I officially have enough memory.. at least for now.
I officially have enough memory.. at least for now.
As photographers, we spend a lot of cash on various pieces of equipment and other paraphernalia. Sometimes we may wonder if it’s worth it or if this purchase is really all that practical. I tend to always believe “yes” it’s always worthwhile and we shouldn’t hesitate so long as we’re actually able to afford these items. I feel as though a lot of amateurs are indecisive about making purchases because they make these purchases based on an immediate need for the items. That’s completely the wrong reason to buy anything in my opinion. And if you’re an amateur, there’s a reason you don’t already have that background setup…. it’s because you’re an amateur and you pretty much have nothing.. ;)
There’s nothing wrong with that, though. I, of course, had nothing at one point as well, and I certainly made poor purchases at times, but by in large, I made good purchases. The trick is to consider yourself a pro. If you’re going to buy something you shouldn’t calculate whether or not you can afford it based on one shoot. That says a lot of negative things about you. That says you’re not committed to this line of photography. It says that you have doubts. Basically.. it says that you don’t expect you’d use this piece of gear again and that on its own is a poor approach. Kind of gives me the impression you don’t have enough confidence in your craft to believe that you’ll continue to be a photographer say, in a year from now. To me.. buying cheap gear is like giving up before you even start. Again there are exceptions, sometimes we need to work our way up to bigger and better gear, and other times people are still unsure how deep their passion for photography lies. But I’m talking to those people who are “committed”. Those people who are calling themselves “Pro Photographers” and telling the world they can handle anything.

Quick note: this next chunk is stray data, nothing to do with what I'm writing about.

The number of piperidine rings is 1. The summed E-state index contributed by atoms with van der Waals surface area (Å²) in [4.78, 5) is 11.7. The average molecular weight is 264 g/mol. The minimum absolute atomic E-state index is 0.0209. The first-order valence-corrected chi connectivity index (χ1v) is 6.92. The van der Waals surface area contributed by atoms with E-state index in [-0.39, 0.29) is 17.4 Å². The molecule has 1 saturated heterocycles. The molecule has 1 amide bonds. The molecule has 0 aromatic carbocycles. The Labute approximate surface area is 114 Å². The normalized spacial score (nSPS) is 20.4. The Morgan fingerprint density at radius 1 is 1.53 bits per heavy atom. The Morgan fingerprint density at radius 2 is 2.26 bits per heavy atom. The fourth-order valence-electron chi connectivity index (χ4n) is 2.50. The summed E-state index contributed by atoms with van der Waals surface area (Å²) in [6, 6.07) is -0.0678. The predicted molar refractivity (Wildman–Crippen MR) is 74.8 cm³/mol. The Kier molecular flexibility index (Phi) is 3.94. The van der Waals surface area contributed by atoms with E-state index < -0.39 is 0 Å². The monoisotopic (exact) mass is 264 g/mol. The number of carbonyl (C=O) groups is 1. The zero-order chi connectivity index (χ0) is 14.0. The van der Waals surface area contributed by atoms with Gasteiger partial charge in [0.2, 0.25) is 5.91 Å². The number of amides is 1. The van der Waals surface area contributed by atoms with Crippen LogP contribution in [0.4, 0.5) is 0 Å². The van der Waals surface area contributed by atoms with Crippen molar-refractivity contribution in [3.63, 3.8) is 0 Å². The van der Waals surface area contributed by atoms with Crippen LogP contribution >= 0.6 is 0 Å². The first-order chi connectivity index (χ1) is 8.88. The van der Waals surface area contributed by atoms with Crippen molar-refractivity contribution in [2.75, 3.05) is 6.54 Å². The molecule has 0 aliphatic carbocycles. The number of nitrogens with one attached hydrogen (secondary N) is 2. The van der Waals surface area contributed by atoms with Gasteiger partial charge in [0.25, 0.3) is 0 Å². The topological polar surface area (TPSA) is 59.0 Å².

If you believe that this is your career and thereby it’s essentially going to be your life. You should treat it as such. Don’t buy that nasty tiny gross little pathetic 12″ product box! It’s small and ugly and can’t fit things in it! Go ahead, splurge and treat yourself to that 36″ box. You’re going to use it way more and it’s also nicer to look at :P. Now I’m not suggesting we spend frivolously, although I do tend to do that at times myself. What I’m saying is don’t hesitate with your gear. Get what you think would suit you in the long run if you’re able to. If you’re eventually going to buy a 36″ product box, you’re going to be feelin’ kind of dumb having that 12″ one as well. At least I would.
I know from personal experience that there have been a good handful of items that I’ve picked up that have only paid for themselves after a couple of years of shooting with them. But these are things that will last many more years to come and so they’re well worth it in my opinion (btw I’m not talking about cameras since they die a lot faster then most people expect them to..).